mally high early in 1966. With
the resumption of General Mo-
tors production, and slightly less
bilious treatment from the weath-
erman, auto sales seem to have
come up to roughly a 7% million
rate in March.
While employment and incomes.
have continued to perform well,
these are slow-moving indicators
whose viscosity makes them insen-
sitive to early changes in eco-
nomic canditions. Moreover, the

length of the w'ork week has de-
clined.
ARE THESE weaknesses mere-
ly an airpocket in the economy's
inevitably uneven pace of ad-
vance? Or is this advance, which
began in 1963, now in its latter
days? These have now become the
key questions.
What we are now seeing is quite
clearly a bona fide deterioration
of business conditions. For one
thing consumers as long as a
year ago began to show emergent
uneasiness. The Survey Research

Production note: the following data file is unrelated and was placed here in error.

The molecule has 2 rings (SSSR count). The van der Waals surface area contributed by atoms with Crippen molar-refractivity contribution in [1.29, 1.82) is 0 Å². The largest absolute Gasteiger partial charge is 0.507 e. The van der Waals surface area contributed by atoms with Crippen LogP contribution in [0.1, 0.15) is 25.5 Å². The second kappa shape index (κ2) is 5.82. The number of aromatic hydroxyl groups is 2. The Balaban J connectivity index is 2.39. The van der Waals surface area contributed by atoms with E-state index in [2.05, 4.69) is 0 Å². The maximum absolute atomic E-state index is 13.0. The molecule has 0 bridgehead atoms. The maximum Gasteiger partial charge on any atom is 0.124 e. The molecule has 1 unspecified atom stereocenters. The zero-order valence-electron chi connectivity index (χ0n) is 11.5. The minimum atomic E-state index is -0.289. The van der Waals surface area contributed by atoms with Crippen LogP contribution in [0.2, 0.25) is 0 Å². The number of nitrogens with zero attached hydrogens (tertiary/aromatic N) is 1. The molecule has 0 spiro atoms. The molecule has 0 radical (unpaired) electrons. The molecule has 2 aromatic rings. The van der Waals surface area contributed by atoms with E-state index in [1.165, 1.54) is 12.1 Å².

Center's work here picked up a
discernible decline in consumer
sentiment early in 1966, and it be-
came more marked through the
year. And th4 Bureau of the Cen-
sus survey of buying plans show
a significant reduction in plans
to buy new cars and household
durables in the first half of 1967.d
The boom in business expendi-
tures for new facilities has also
found the wind going out of its
sails. The new survey of busi-
ness plans for outlays on new fa-
cilities was unexpectedly bearish,
and its results were undoubtedly
a major factor in the administra-
tion's precipitate recommendation
for a resumption of the investment
credit and accelerated deprecia-
tion. The survey made in Novem-
ber and released in December in-
dicated that these outlays would
rise to the horizon of the survey
(mid-1967). The survey whose re-
sults became available this month
shows outright declines during the
first half of 1967, with only a
sluggish and uncertain recovery
later in the year.
The most ominous development

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in the current economic scene is
the large build-up in inventories.
In the fourth quarter of 1966
business inventories were rising at
the rate of $17.6 billion per year.
Not over half that rate (perhaps
$7-8 billions is consistent with,
the on-going pace of the econo-